Senate takes measure to increase debt ceiling and prevent hardship
The US Senate has adopted a short-term measure to raise the country’s debt ceiling into December. The move could pull the federal government back from the fiscal brink .
Lawmakers adopted the proposal strictly along party lines, with Democrats voting to lift the country’s borrowing cap by $480 billion and Republicans maintaining their steadfast opposition to it. The divide persisted even amid repeated warnings from President Joe Biden this week that inaction threatened to plunge the country into a new recession.
On Thursday, Republicans did supply some of the votes necessary to advance the measure over key procedural hurdles in the otherwise deadlocked Senate. But even that task proved to be a significant political undertaking for GOP leaders, including Senate Minority Leader Mitch McConnell, who faced criticism from his own members simply for making a deal with Democrats.
The resolution would end a tense few weeks of partisan warfare, during which Democrats tried repeatedly to suspend the country’s debt ceiling into 2022 – only to falter at the hands of GOP objections.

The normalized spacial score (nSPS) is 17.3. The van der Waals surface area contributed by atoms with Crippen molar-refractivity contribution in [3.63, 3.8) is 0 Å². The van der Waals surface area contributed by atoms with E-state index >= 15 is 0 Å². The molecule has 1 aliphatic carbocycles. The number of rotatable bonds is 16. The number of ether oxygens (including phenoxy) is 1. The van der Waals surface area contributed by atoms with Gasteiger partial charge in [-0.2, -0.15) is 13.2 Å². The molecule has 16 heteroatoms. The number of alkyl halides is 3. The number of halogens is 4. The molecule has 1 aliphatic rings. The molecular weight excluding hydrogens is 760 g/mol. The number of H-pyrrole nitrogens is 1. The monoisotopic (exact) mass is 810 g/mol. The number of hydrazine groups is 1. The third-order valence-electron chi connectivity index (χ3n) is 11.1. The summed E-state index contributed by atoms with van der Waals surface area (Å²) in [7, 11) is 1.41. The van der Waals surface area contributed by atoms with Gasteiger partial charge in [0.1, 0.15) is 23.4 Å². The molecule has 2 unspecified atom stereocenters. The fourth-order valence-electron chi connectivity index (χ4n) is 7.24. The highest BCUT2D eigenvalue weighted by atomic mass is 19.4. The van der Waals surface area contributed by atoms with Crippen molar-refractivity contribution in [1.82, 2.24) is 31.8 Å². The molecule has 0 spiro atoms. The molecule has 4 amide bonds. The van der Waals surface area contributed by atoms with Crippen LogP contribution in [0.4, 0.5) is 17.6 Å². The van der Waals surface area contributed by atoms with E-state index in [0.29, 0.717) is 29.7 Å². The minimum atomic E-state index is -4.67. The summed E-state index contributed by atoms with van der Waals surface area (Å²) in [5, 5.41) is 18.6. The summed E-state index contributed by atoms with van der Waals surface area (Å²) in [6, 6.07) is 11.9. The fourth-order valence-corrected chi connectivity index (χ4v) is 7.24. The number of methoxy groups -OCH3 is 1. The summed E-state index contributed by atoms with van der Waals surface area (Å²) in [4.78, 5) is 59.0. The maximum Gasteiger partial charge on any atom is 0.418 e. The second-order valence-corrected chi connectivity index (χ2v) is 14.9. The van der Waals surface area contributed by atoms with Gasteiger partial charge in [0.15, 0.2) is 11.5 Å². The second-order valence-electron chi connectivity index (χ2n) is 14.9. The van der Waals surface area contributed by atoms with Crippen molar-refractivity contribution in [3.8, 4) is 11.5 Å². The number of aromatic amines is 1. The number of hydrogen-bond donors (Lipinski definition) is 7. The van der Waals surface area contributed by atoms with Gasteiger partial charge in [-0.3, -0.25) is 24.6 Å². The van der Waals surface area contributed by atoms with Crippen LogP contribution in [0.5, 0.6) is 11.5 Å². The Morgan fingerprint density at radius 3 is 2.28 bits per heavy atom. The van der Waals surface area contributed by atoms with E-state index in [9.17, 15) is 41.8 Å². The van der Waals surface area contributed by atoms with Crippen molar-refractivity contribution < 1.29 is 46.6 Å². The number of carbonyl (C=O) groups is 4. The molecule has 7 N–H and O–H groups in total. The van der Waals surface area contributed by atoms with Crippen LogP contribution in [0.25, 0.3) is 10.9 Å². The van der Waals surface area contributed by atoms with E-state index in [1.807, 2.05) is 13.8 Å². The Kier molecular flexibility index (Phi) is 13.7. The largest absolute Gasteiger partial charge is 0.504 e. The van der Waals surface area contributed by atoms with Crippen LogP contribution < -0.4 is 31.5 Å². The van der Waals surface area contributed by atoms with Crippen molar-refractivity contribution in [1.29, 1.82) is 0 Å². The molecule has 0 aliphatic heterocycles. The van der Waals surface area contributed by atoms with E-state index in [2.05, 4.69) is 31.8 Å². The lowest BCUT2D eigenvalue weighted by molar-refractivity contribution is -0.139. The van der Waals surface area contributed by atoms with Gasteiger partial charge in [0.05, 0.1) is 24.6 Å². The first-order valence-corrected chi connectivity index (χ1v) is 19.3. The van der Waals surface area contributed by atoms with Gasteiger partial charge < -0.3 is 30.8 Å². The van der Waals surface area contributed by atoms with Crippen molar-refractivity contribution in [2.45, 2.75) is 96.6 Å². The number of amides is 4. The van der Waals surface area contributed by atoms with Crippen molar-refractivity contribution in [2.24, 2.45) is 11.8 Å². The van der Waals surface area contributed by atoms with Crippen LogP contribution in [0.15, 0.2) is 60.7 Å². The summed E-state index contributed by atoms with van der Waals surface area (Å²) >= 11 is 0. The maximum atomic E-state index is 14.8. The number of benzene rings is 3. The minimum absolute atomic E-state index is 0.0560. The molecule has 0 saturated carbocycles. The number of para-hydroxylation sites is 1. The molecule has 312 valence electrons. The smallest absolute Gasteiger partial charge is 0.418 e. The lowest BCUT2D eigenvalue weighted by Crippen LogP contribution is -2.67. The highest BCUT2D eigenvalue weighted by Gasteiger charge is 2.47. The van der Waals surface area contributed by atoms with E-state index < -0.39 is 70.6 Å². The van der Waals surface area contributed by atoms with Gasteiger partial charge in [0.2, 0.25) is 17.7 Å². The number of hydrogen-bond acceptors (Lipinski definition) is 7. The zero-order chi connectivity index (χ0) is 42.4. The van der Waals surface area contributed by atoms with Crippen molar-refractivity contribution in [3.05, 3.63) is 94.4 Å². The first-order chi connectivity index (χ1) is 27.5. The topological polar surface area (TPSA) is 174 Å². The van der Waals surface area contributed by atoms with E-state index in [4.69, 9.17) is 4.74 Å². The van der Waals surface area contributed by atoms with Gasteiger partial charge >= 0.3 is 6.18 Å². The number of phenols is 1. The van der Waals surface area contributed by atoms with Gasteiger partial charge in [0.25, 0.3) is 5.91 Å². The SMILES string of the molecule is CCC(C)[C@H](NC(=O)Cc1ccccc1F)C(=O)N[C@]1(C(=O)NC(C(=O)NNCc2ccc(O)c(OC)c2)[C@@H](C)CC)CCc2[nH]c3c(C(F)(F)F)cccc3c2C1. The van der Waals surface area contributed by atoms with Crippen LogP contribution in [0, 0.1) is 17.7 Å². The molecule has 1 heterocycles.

Mr McConnell led the blockade as part of the party’s broader campaign against Mr Biden’s spending agenda, including a still-forming package of up to $3.5 trillion (€3.03 trillion) in spending that GOP lawmakers oppose.
But Mr McConnell backed down late on Wednesday, offering Democrats a temporary, roughly two-month reprieve. Republicans ultimately provided the 10 votes that Democrats needed to conclude debate a day later, though GOP lawmakers soon after voted against the actual increase to the debt ceiling.
In ultimately allowing the measure to pass, some Republicans ignored a last-minute call to scuttle the deal by former President Donald Trump.
With a short-term solution in hand, Senate Majority Leader Chuck Schumer hailed the development on the Senate floor late on Thursday as a critical step toward “avoiding a first-ever, Republican-manufactured default on the national debt.”
“Republicans played a dangerous and risky partisan game,” he added, “and I am glad that their brinkmanship did not work.”
With a House vote expected soon, the measure is poised to head off a financial crisis with only days to spare ahead of the original October 18 deadline.
(© Washington Post)